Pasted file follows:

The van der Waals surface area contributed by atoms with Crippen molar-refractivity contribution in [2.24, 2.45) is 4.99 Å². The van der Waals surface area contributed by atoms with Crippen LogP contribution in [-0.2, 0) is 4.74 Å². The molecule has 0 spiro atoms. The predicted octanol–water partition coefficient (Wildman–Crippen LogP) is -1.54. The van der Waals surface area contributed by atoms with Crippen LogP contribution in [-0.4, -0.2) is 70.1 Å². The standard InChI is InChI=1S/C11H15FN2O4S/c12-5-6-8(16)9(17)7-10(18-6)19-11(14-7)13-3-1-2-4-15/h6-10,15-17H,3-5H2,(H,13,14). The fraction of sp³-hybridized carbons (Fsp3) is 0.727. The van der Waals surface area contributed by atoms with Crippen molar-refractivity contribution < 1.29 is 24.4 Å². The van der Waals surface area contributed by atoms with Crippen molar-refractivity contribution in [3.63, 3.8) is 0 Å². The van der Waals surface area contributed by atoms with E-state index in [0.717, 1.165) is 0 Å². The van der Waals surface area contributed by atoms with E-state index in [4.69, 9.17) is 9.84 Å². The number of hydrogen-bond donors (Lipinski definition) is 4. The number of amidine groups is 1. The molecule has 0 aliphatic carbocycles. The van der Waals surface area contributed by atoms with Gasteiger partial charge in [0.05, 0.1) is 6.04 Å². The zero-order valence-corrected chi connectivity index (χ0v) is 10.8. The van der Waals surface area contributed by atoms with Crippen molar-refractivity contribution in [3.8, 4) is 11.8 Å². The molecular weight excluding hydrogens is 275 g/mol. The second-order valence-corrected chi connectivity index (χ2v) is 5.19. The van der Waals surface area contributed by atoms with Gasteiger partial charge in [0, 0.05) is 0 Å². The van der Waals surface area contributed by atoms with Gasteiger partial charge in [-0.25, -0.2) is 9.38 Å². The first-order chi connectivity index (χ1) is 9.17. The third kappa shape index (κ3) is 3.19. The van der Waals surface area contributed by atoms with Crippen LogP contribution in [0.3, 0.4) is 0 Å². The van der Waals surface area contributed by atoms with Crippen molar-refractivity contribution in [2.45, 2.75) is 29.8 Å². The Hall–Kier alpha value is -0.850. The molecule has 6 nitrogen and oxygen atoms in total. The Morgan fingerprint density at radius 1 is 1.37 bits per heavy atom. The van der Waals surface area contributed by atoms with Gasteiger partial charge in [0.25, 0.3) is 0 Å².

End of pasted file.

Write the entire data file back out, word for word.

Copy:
The van der Waals surface area contributed by atoms with Crippen molar-refractivity contribution in [2.24, 2.45) is 4.99 Å². The van der Waals surface area contributed by atoms with Crippen LogP contribution in [-0.2, 0) is 4.74 Å². The molecule has 0 spiro atoms. The predicted octanol–water partition coefficient (Wildman–Crippen LogP) is -1.54. The van der Waals surface area contributed by atoms with Crippen LogP contribution in [-0.4, -0.2) is 70.1 Å². The standard InChI is InChI=1S/C11H15FN2O4S/c12-5-6-8(16)9(17)7-10(18-6)19-11(14-7)13-3-1-2-4-15/h6-10,15-17H,3-5H2,(H,13,14). The fraction of sp³-hybridized carbons (Fsp3) is 0.727. The van der Waals surface area contributed by atoms with Crippen molar-refractivity contribution < 1.29 is 24.4 Å². The van der Waals surface area contributed by atoms with Crippen molar-refractivity contribution in [3.63, 3.8) is 0 Å². The van der Waals surface area contributed by atoms with E-state index in [0.717, 1.165) is 0 Å². The van der Waals surface area contributed by atoms with E-state index in [4.69, 9.17) is 9.84 Å². The number of hydrogen-bond donors (Lipinski definition) is 4. The number of amidine groups is 1. The molecule has 0 aliphatic carbocycles. The van der Waals surface area contributed by atoms with Gasteiger partial charge in [0.05, 0.1) is 6.04 Å². The zero-order valence-corrected chi connectivity index (χ0v) is 10.8. The van der Waals surface area contributed by atoms with Crippen molar-refractivity contribution in [3.8, 4) is 11.8 Å². The molecular weight excluding hydrogens is 275 g/mol. The second-order valence-corrected chi connectivity index (χ2v) is 5.19. The van der Waals surface area contributed by atoms with Gasteiger partial charge in [0, 0.05) is 0 Å². The van der Waals surface area contributed by atoms with Gasteiger partial charge in [-0.25, -0.2) is 9.38 Å². The first-order chi connectivity index (χ1) is 9.17. The third kappa shape index (κ3) is 3.19. The van der Waals surface area contributed by atoms with Crippen LogP contribution in [0.3, 0.4) is 0 Å². The van der Waals surface area contributed by atoms with Crippen molar-refractivity contribution in [2.45, 2.75) is 29.8 Å². The Hall–Kier alpha value is -0.850. The molecule has 6 nitrogen and oxygen atoms in total. The Morgan fingerprint density at radius 1 is 1.37 bits per heavy atom. The van der Waals surface area contributed by atoms with Gasteiger partial charge in [0.25, 0.3) is 0 Å².